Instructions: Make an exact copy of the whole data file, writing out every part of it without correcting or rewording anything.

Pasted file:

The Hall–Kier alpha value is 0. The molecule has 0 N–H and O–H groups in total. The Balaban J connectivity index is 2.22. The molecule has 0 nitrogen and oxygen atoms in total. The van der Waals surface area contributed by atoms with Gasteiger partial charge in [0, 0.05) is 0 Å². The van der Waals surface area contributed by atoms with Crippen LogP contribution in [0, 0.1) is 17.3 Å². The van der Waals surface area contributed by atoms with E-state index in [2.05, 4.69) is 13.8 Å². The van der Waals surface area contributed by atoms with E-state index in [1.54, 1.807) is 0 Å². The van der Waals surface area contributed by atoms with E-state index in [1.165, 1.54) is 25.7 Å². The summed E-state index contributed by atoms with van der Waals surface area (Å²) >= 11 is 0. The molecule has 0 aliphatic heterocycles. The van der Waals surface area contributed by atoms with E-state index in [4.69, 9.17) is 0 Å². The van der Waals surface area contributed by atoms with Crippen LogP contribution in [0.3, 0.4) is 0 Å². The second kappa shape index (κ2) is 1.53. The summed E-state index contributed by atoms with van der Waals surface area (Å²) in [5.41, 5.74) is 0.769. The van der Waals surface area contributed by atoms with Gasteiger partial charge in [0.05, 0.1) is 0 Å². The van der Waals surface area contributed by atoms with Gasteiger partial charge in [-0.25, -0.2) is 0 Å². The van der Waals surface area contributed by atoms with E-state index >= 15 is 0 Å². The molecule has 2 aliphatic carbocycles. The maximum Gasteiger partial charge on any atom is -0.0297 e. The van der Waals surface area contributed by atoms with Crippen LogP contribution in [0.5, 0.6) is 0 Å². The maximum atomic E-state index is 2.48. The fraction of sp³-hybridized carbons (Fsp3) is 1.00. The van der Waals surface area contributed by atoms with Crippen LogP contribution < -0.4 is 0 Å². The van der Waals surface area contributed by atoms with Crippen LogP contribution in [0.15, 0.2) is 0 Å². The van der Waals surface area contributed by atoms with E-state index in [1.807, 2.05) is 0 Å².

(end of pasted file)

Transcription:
The Hall–Kier alpha value is 0. The molecule has 0 N–H and O–H groups in total. The Balaban J connectivity index is 2.22. The molecule has 0 nitrogen and oxygen atoms in total. The van der Waals surface area contributed by atoms with Gasteiger partial charge in [0, 0.05) is 0 Å². The van der Waals surface area contributed by atoms with Crippen LogP contribution in [0, 0.1) is 17.3 Å². The van der Waals surface area contributed by atoms with E-state index in [2.05, 4.69) is 13.8 Å². The van der Waals surface area contributed by atoms with E-state index in [1.54, 1.807) is 0 Å². The van der Waals surface area contributed by atoms with E-state index in [1.165, 1.54) is 25.7 Å². The summed E-state index contributed by atoms with van der Waals surface area (Å²) >= 11 is 0. The molecule has 0 aliphatic heterocycles. The van der Waals surface area contributed by atoms with E-state index in [4.69, 9.17) is 0 Å². The van der Waals surface area contributed by atoms with Crippen LogP contribution in [0.3, 0.4) is 0 Å². The second kappa shape index (κ2) is 1.53. The summed E-state index contributed by atoms with van der Waals surface area (Å²) in [5.41, 5.74) is 0.769. The van der Waals surface area contributed by atoms with Gasteiger partial charge in [0.05, 0.1) is 0 Å². The van der Waals surface area contributed by atoms with Gasteiger partial charge in [-0.25, -0.2) is 0 Å². The van der Waals surface area contributed by atoms with E-state index >= 15 is 0 Å². The molecule has 2 aliphatic carbocycles. The maximum Gasteiger partial charge on any atom is -0.0297 e. The van der Waals surface area contributed by atoms with Crippen LogP contribution in [0.5, 0.6) is 0 Å². The maximum atomic E-state index is 2.48. The fraction of sp³-hybridized carbons (Fsp3) is 1.00. The van der Waals surface area contributed by atoms with Crippen LogP contribution < -0.4 is 0 Å². The van der Waals surface area contributed by atoms with Crippen LogP contribution in [0.15, 0.2) is 0 Å². The van der Waals surface area contributed by atoms with E-state index in [1.807, 2.05) is 0 Å².